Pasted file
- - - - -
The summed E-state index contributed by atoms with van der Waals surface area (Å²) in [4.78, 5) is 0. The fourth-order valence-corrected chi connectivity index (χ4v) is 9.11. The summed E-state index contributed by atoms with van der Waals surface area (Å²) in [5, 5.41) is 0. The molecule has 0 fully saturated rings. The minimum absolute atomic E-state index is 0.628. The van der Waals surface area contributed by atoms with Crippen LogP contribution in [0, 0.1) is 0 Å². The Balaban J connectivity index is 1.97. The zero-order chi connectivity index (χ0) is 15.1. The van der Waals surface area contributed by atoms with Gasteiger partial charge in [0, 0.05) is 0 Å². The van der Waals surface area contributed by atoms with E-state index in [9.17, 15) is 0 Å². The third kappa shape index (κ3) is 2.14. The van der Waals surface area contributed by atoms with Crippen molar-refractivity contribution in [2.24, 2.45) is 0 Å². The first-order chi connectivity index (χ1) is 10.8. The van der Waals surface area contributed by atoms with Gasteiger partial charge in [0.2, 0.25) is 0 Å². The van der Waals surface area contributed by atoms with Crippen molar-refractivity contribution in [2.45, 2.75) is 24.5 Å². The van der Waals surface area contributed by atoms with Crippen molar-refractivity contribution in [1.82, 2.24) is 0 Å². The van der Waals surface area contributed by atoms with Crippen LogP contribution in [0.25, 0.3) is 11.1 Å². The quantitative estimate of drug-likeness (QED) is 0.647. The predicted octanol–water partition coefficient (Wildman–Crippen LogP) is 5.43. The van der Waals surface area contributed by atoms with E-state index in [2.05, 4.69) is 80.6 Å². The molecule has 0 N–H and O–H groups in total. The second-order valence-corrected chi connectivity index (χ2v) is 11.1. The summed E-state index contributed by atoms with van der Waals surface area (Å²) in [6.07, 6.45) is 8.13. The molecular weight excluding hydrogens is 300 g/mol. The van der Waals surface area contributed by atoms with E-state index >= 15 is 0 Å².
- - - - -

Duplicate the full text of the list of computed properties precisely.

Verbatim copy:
The summed E-state index contributed by atoms with van der Waals surface area (Å²) in [4.78, 5) is 0. The fourth-order valence-corrected chi connectivity index (χ4v) is 9.11. The summed E-state index contributed by atoms with van der Waals surface area (Å²) in [5, 5.41) is 0. The molecule has 0 fully saturated rings. The minimum absolute atomic E-state index is 0.628. The van der Waals surface area contributed by atoms with Crippen LogP contribution in [0, 0.1) is 0 Å². The Balaban J connectivity index is 1.97. The zero-order chi connectivity index (χ0) is 15.1. The van der Waals surface area contributed by atoms with Gasteiger partial charge in [0, 0.05) is 0 Å². The van der Waals surface area contributed by atoms with E-state index in [9.17, 15) is 0 Å². The third kappa shape index (κ3) is 2.14. The van der Waals surface area contributed by atoms with Crippen molar-refractivity contribution in [2.24, 2.45) is 0 Å². The first-order chi connectivity index (χ1) is 10.8. The van der Waals surface area contributed by atoms with Gasteiger partial charge in [0.2, 0.25) is 0 Å². The van der Waals surface area contributed by atoms with Crippen molar-refractivity contribution in [2.45, 2.75) is 24.5 Å². The van der Waals surface area contributed by atoms with Crippen molar-refractivity contribution in [1.82, 2.24) is 0 Å². The van der Waals surface area contributed by atoms with Crippen LogP contribution in [0.25, 0.3) is 11.1 Å². The quantitative estimate of drug-likeness (QED) is 0.647. The predicted octanol–water partition coefficient (Wildman–Crippen LogP) is 5.43. The van der Waals surface area contributed by atoms with E-state index in [2.05, 4.69) is 80.6 Å². The molecule has 0 N–H and O–H groups in total. The second-order valence-corrected chi connectivity index (χ2v) is 11.1. The summed E-state index contributed by atoms with van der Waals surface area (Å²) in [6.07, 6.45) is 8.13. The molecular weight excluding hydrogens is 300 g/mol. The van der Waals surface area contributed by atoms with E-state index >= 15 is 0 Å².